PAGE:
DIAGNOSIS

October 24, 2017

A diagnosis of Parkinson's is made based on the clinical signs and symptoms that a person has and their past medical history. There are no pathology or imaging tests currently available that we can use to reliably diagnose Parkinson's. Doctors will often order tests such as Magnetic Resonance Imaging (MRI) or Computerised Tomography (CT) but this is usually to exclude other conditions. In some cases diagnosis can be difficult and, for some people, getting a correct diagnosis can take quite a long time. We also know from autopsy studies that up to 25% of diagnoses are proven incorrect at time of death.

 

So what is happening to improve diagnosis. The race is really on to find a 'biomarker' for Parkinson's. A Parkinson's biomarker is molecule, gene, or characteristic which can be identified to indicate the presence of Parkinson's. Biomarkers can also often be used to measure the severity or the progression of a condition. There is a range of research occurring in Australia and overseas to identify a Parkinson's biomarker. Areas of research range from new diagnostic imaging techniques, identification of particular substances in the blood, cerebrospinal fluid (fluid surrounding the brain and spinal cord), or even on the skin, changes in our senses including sight and smell through to the measurement of how a person draws a spiral on a touch sensitive pad. It may well be that a several tests will be needed to diagnose Parkinson's.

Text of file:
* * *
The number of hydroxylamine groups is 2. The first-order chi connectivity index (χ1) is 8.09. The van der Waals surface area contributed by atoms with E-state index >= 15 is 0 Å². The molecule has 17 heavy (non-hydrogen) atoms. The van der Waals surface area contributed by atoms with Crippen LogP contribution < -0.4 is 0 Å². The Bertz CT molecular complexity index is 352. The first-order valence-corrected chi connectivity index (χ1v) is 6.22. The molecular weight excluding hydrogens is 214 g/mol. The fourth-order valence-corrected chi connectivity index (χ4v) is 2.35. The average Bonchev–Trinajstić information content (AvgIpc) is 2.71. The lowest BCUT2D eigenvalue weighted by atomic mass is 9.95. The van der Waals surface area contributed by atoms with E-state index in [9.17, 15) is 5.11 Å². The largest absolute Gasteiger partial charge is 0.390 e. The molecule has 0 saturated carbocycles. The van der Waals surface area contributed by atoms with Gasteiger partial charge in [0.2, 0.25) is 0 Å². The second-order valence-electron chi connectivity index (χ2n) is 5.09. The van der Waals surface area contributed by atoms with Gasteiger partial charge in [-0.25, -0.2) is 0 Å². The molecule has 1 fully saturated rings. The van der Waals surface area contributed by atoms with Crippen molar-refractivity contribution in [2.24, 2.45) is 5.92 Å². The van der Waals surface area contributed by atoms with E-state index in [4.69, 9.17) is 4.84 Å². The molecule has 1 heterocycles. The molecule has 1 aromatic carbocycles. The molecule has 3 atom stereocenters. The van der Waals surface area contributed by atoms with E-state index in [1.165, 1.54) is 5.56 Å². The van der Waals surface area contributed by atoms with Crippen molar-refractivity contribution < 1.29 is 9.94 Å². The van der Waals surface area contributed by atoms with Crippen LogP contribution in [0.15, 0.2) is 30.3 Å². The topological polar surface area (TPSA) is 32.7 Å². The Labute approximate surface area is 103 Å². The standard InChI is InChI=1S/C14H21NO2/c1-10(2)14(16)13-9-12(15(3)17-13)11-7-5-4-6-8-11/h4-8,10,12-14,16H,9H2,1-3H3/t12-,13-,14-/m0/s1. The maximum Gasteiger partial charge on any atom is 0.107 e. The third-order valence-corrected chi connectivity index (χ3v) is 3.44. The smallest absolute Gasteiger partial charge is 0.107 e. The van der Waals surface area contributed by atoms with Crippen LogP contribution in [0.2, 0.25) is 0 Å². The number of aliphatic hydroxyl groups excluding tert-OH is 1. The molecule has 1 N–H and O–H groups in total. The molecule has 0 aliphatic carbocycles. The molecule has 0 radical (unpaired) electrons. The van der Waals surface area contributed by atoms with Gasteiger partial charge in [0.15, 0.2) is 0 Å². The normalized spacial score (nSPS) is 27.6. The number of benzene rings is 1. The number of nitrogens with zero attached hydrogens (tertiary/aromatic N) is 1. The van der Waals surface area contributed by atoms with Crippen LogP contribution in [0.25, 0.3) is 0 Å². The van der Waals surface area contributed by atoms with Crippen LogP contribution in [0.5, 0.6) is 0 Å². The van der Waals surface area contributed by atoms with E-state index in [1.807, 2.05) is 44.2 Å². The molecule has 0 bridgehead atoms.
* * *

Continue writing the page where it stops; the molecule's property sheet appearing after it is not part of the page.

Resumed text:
The identification of a biomarker is particularly important as we get closer to having therapies that will alter the course of Parkinson’s. We do know that by the time someone is diagnosed now that they have already lost around 75% of the brains cells impacted by Parkinson's, so the earlier we can identify someone in the very early stages of the condition the better chance we will have to slow or stop the condition progressing.

 

Until we have a test for Parkinson's the best chance of getting an accurate diagnosis is to be reviewed by a neurologist that specialises in movement disorders such as Parkinson's.

 

You can get more information on diagnosis and other Parkinson's issues at www.parkinsons.org.au or by ringing our infoline on 1800 644 189.

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